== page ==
exeunt, fighting. Retreat and flourish. Then enter 0! now, let Richmond and Elizabeth, Richmond, Stanley bearing the Crown, with divers The true succeeders of each royal house, other Lords, and Forces.
By God's fair ordinance conjoin together : Richm. God, and your arms, be prais’d, victorious And let their heirs, (God, if thy will be so) friends,
Enrich the time to come with smooth-fac'd peace, The day is ours, the bloody dog is dead.
With smiling plenty, and fair prosperous days! Stan. Courageous Richmond, well hast thou acquit Rebate the edge of traitors, gracious Lord, thee.
That would reduce these bloody days again, Lo! here, this long-usurped royalty,
And make poor England weep in streams of blood ! From the dead temples of this bloody wretch
Let them not live to taste this land's increase, Have I pluck'd off, to grace thy brows withal : That would with treason wound this fair land's peace! Wear it, enjoy it, and make much of it.
Now civil wounds are stopp'd, peace lives again : Richm. Great God of heaven, say, amen, to all ! - | That she may long live here, God say, amen! (Exeunt.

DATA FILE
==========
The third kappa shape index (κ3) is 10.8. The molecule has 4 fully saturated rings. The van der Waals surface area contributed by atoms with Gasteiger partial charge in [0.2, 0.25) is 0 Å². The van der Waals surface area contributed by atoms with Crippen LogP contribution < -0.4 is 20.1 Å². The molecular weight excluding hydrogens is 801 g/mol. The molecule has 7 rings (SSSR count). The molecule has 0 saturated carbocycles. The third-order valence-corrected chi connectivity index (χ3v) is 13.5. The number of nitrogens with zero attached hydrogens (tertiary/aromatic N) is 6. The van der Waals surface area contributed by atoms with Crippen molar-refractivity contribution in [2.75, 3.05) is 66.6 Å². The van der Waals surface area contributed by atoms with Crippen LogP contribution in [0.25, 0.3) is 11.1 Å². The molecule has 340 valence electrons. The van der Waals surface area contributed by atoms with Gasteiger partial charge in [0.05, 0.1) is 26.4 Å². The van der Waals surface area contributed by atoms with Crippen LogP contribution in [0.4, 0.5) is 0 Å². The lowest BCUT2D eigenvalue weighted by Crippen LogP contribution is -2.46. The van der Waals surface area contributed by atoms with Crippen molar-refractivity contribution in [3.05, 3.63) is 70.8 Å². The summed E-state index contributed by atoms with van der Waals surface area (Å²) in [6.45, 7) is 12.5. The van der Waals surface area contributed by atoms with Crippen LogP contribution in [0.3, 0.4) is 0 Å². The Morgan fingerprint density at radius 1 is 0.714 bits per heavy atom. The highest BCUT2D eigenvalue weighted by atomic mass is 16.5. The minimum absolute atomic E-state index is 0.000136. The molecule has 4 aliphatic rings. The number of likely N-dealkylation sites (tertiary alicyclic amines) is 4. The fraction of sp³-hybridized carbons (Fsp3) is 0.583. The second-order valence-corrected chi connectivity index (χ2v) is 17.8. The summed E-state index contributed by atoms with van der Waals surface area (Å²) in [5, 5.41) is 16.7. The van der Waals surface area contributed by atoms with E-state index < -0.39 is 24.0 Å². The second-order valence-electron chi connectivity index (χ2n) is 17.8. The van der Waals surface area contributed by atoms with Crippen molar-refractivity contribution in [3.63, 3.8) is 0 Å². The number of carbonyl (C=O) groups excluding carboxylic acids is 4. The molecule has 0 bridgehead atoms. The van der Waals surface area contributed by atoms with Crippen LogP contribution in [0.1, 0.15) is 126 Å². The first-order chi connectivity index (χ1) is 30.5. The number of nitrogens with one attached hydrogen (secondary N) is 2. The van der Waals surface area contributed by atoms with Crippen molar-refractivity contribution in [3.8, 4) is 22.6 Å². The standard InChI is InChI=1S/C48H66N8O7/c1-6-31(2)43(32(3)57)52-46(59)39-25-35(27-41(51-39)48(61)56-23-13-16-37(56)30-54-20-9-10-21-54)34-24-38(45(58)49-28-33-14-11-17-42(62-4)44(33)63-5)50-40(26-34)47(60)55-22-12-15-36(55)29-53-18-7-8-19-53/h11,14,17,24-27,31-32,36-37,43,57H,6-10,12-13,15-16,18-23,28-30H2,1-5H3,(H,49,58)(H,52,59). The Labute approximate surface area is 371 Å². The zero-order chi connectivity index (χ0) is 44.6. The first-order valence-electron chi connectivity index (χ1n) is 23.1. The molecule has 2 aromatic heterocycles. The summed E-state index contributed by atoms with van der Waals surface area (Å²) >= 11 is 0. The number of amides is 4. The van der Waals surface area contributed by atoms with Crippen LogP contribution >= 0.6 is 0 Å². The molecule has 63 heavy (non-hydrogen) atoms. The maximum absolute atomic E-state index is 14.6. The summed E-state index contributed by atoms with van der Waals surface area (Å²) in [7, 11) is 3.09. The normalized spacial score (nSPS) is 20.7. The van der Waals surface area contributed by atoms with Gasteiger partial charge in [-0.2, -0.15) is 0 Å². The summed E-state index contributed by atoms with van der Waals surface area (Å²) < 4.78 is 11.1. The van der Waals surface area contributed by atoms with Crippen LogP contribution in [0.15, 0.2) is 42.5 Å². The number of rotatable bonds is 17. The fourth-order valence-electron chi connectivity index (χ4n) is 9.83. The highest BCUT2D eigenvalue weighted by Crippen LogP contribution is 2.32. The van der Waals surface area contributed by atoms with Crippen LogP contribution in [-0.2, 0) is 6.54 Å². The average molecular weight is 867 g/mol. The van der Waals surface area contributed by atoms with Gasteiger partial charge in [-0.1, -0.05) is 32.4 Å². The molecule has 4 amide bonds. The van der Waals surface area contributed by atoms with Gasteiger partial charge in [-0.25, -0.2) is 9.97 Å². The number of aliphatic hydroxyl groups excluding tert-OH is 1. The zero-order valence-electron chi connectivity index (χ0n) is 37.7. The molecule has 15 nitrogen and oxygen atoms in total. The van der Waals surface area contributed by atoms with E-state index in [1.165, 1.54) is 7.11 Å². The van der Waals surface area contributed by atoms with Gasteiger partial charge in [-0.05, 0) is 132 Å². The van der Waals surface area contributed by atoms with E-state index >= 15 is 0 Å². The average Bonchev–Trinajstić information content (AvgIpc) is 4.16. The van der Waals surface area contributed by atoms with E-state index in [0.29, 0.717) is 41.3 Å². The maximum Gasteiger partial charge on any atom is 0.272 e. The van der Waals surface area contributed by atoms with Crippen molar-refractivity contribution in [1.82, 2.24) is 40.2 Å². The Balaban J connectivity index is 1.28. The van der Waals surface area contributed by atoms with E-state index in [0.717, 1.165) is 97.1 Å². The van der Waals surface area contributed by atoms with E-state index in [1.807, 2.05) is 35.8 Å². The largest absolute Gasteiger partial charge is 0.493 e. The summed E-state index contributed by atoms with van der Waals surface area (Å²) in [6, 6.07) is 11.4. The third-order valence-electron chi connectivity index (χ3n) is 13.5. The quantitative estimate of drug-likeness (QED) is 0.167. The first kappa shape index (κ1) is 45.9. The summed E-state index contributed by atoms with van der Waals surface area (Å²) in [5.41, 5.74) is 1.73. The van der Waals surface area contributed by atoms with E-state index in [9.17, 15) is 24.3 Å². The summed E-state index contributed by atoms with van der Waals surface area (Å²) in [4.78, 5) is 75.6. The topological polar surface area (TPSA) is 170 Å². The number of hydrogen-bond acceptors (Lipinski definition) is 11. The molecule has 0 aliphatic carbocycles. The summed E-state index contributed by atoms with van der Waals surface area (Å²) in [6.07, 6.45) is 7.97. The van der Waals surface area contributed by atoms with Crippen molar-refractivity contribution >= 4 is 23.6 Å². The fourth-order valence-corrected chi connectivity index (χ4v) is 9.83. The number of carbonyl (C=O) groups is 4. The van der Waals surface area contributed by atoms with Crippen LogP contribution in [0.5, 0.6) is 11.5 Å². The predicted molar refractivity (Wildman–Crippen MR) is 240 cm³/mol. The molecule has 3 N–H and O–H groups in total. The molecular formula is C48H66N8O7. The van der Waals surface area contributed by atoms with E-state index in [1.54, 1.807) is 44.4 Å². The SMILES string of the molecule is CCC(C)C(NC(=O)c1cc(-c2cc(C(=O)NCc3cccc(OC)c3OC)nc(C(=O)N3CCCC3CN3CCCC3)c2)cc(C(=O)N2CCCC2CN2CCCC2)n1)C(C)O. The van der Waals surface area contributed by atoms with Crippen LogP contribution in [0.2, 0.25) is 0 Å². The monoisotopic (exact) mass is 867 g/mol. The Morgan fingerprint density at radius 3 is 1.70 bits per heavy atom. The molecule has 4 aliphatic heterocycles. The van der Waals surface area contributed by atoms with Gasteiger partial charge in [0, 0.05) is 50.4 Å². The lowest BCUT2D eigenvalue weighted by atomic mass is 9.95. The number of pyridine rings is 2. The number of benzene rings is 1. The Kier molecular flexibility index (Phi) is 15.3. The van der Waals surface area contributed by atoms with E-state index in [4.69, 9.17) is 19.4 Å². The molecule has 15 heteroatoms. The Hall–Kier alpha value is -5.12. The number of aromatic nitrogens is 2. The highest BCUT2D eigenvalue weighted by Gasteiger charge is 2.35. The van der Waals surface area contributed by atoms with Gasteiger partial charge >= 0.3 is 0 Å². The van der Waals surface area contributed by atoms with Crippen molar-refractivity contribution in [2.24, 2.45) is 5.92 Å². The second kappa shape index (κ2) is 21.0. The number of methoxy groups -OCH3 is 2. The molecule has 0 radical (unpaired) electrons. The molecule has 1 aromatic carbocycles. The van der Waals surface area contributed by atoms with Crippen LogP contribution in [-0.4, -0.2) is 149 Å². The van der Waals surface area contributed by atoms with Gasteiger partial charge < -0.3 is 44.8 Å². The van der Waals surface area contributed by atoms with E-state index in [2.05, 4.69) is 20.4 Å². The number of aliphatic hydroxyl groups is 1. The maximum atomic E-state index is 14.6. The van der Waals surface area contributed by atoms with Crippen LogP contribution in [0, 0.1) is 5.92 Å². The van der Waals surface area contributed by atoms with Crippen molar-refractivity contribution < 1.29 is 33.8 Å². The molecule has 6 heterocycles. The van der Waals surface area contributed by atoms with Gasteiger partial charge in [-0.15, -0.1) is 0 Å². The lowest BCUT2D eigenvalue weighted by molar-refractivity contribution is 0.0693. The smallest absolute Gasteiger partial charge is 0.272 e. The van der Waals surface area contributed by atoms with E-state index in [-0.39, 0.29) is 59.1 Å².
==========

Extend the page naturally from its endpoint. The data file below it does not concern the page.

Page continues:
KING HENRY VIII.
Griffith, Gentleman-Usher to Queen Katharine.
Three other Gentlemen. Garter, King at Arms.
Doctor Butts, Physician to the King.
Surveyor to the Duke of Buckingham.
Brandon, and a Sergeant at Arms.
Door-keeper of the Council-Chamber.
and his Man.
Page to Gardiner. A Crier.
Queen KATHARINE, Wife to King Henry.
An old Lady, Friend to Anne Bullen.
Patience, Woman to Queen Katharine.
to her; Scribes, Officers, Guards, and other Attendants.
To rank our chosen truth with such a show
Our own brains, and the opinion that we bring,
To make that only true we now intend,
Will leave us never an understanding friend.
Therefore, for goodness' sake, and as you are known,
The first and happiest hearers of the town,
The very persons of our noble story,
And follow'd with the general throng, and sweat
Of thousand friends; then, in a moment, see
How soon this mightiness meets misery:
And, if you can be merry then, I'll say,
A man may weep upon his wedding day.
"Twixt Guynes and Arde:
Stay'd me a prisoner in my chamber, when
Those suns of glory, those two lights of men,
Met in the vale of Andren.
Beheld them, when they lighted, how they clung,
Which had they, what four thron'd ones could have
I thank your grace,
Such a compounded one?
All the whole time
I was my chamber's prisoner.